By Steve Cottrell, Maetrics, and Madris Tomes, Device Events
Unique Device Identification (UDI) — the highly anticipated system to track and identify medical devices in order to improve patient safety and business efficiencies — is coming to Europe.
The U.S. Food and Drug Administration (FDA) made patient safety a strategic priority by developing specific legislation for UDI, but the FDA is not alone; the U.K.’s National Health Service (NHS) developed its own version of UDI, released in 2014, through the e-procurement strategy. The NHS sought to bolster transparency and efficiency in its procurement in order to increase patient safety.
But, it is not going to be smooth sailing for manufacturers looking to implement UDI into their systems and processes, as manufacturers who already have done so — both in the U.S. and the U.K. — have come across significant challenges. Still, UDI implementation can provide manufacturers with significant long-term benefits, particularly when compliance is achieved as early as possible.
Implementing UDI into manufacturers’ system processes not only influences the business’ bottom line, it improves inventory control, potentially increases sales, provides lead time to identify imminent issues, improves billing accuracy, and significantly reduces fraud.
A draft version of the new European Medical Device Regulations (MDR) was recently released in Europe, and it stipulates that UDI codes must be included on all medical device labels. Now is a crucial time for European manufacturers to look at how exactly U.S. manufacturers implemented UDI and what, specifically, the European manufacturers can learn from them.
UDI In The U.S.
In the U.S., the medical device industry already was in a position where products and devices were being tracked. However, there was no global unified system to track device names, models, or other pertinent information, for the distributor or the end user.
In 2006, the American Hospital Association (AHA) and the Association for Healthcare Resource & Materials Management (AHRMM) urged the FDA to develop a mandatory unique device identification system for all medical devices. It was thought that a standardised system to track medical devices would ensure that devices’ faults would be detected early on — which would help to diminish product recalls and, ultimately, to facilitate manufacturers’ post market surveillance practices.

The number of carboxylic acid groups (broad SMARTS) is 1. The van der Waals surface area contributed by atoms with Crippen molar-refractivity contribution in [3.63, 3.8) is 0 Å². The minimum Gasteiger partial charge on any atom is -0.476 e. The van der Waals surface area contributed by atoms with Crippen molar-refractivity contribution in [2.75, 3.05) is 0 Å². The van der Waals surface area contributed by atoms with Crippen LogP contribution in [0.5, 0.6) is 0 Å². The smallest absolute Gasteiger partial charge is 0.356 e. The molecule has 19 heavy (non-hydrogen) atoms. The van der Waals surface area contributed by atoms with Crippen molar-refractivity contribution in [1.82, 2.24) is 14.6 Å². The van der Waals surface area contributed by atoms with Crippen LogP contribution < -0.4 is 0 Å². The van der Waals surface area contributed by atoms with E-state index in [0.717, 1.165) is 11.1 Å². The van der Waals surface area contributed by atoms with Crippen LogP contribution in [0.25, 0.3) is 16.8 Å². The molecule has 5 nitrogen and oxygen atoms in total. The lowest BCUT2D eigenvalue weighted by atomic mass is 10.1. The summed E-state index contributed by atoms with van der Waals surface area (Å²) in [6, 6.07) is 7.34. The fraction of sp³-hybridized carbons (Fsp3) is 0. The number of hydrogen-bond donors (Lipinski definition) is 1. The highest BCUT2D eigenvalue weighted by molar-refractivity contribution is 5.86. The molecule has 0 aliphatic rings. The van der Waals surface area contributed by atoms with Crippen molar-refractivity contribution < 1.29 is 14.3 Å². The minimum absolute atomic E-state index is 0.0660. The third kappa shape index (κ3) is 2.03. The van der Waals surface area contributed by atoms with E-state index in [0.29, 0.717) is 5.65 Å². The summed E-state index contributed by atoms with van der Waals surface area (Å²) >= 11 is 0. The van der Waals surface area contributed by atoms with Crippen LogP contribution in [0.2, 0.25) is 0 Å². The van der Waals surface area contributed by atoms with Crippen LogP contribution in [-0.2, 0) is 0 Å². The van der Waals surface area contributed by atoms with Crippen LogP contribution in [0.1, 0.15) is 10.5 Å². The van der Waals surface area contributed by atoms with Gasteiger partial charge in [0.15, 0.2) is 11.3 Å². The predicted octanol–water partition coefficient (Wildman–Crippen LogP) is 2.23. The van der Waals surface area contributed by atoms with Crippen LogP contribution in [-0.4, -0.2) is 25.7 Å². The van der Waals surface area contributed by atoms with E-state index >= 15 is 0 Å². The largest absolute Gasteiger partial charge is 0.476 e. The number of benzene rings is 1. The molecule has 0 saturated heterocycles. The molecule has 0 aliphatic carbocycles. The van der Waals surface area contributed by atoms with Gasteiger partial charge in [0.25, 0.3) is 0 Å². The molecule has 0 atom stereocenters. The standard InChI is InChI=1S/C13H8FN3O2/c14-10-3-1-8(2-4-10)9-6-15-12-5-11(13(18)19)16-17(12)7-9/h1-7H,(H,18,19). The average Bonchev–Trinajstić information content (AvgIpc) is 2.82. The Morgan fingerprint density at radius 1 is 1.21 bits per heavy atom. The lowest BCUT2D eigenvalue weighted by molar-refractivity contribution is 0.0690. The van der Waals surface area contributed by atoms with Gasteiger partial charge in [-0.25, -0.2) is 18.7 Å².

The U.S. UDI system was written into law as part of the FDA Amendments Act of 2007. In 2012, Congress required that an insurance claims database (Sentinel Initiative) expand to include medical devices. The final rule, which imposed a series of compliance dates for UDI requirements, was published in 2013.
To smooth the transition to UDI use, the FDA brought in third parties, such as GS1, a global barcoding organisation; the Health Industry Business Communications Council (HIBCC), used in many domestic hospitals; and the International Council for Commonality in Blood Banking Automation (ICCBBA), for medical products of human origin.
The FDA did not expect UDI to be implemented overnight and assumed manufacturers would take a staggered approach, hence they instigated a seven-year rolling timeline to implement UDI in its entirety. It also became clear that a single repository to house device identification attributes was needed, which is why the Global Unique Device Identification Database (GUDID) was created.
Not everyone had the same feelings towards UDI — the FDA, manufacturers, and healthcare providers all had varying interpretations. This was particularly true for manufacturers, as some were considerably opposed to the FDA’s new level of oversight, while others presumed that the FDA launched UDI to ensure the medical device industry would catch up with the pharmaceutical industry’s anti-counterfeit and serialisation methods. The reason behind a lot of the hesitation toward UDI was the amount of administration work its implementation would require; there would be a massive operational overhaul, particularly when it came to labelling.
Healthcare providers, too, were sceptical of the new system, arguing that UDI implementation would be cost-prohibitive and technically challenging. However, successful implementation meant that many of the initial costs would be levelled out. Some manufacturers viewed UDI as an expansive measure toward global regulatory harmonisation and championed the transition — a view that European manufacturers should consider adopting.